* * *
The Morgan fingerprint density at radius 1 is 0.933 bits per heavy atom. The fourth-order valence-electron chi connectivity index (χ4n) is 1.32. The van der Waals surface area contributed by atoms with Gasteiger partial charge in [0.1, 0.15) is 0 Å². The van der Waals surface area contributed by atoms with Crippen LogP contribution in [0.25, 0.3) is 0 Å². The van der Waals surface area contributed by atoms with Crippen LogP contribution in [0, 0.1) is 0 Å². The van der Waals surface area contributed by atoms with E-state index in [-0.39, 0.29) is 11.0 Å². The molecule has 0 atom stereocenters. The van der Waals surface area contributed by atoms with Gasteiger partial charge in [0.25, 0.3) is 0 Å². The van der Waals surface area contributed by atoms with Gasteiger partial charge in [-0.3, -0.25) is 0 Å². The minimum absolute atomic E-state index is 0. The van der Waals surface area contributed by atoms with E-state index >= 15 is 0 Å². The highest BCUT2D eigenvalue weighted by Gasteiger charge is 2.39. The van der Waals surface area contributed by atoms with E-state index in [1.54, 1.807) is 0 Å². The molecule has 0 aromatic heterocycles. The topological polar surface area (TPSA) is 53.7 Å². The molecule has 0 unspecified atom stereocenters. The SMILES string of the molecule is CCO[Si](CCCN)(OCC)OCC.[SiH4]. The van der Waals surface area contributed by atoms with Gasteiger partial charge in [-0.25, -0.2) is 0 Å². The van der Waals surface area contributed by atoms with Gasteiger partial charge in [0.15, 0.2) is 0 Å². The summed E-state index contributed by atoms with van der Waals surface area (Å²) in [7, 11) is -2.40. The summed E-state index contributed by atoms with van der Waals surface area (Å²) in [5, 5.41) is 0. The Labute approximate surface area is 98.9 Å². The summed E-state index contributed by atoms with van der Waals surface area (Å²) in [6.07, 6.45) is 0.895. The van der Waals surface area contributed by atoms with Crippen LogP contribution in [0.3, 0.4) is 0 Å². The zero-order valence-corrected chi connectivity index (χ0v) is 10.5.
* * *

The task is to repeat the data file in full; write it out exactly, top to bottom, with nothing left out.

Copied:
The Morgan fingerprint density at radius 1 is 0.933 bits per heavy atom. The fourth-order valence-electron chi connectivity index (χ4n) is 1.32. The van der Waals surface area contributed by atoms with Gasteiger partial charge in [0.1, 0.15) is 0 Å². The van der Waals surface area contributed by atoms with Crippen LogP contribution in [0.25, 0.3) is 0 Å². The van der Waals surface area contributed by atoms with Crippen LogP contribution in [0, 0.1) is 0 Å². The van der Waals surface area contributed by atoms with E-state index in [-0.39, 0.29) is 11.0 Å². The molecule has 0 atom stereocenters. The van der Waals surface area contributed by atoms with Gasteiger partial charge in [0.25, 0.3) is 0 Å². The van der Waals surface area contributed by atoms with Gasteiger partial charge in [-0.3, -0.25) is 0 Å². The minimum absolute atomic E-state index is 0. The van der Waals surface area contributed by atoms with E-state index >= 15 is 0 Å². The highest BCUT2D eigenvalue weighted by Gasteiger charge is 2.39. The van der Waals surface area contributed by atoms with E-state index in [1.54, 1.807) is 0 Å². The molecule has 0 aromatic heterocycles. The topological polar surface area (TPSA) is 53.7 Å². The molecule has 0 unspecified atom stereocenters. The SMILES string of the molecule is CCO[Si](CCCN)(OCC)OCC.[SiH4]. The van der Waals surface area contributed by atoms with Gasteiger partial charge in [-0.25, -0.2) is 0 Å². The van der Waals surface area contributed by atoms with Gasteiger partial charge in [0.15, 0.2) is 0 Å². The summed E-state index contributed by atoms with van der Waals surface area (Å²) in [7, 11) is -2.40. The summed E-state index contributed by atoms with van der Waals surface area (Å²) in [5, 5.41) is 0. The Labute approximate surface area is 98.9 Å². The summed E-state index contributed by atoms with van der Waals surface area (Å²) in [6.07, 6.45) is 0.895. The van der Waals surface area contributed by atoms with Crippen LogP contribution in [0.3, 0.4) is 0 Å². The zero-order valence-corrected chi connectivity index (χ0v) is 10.5.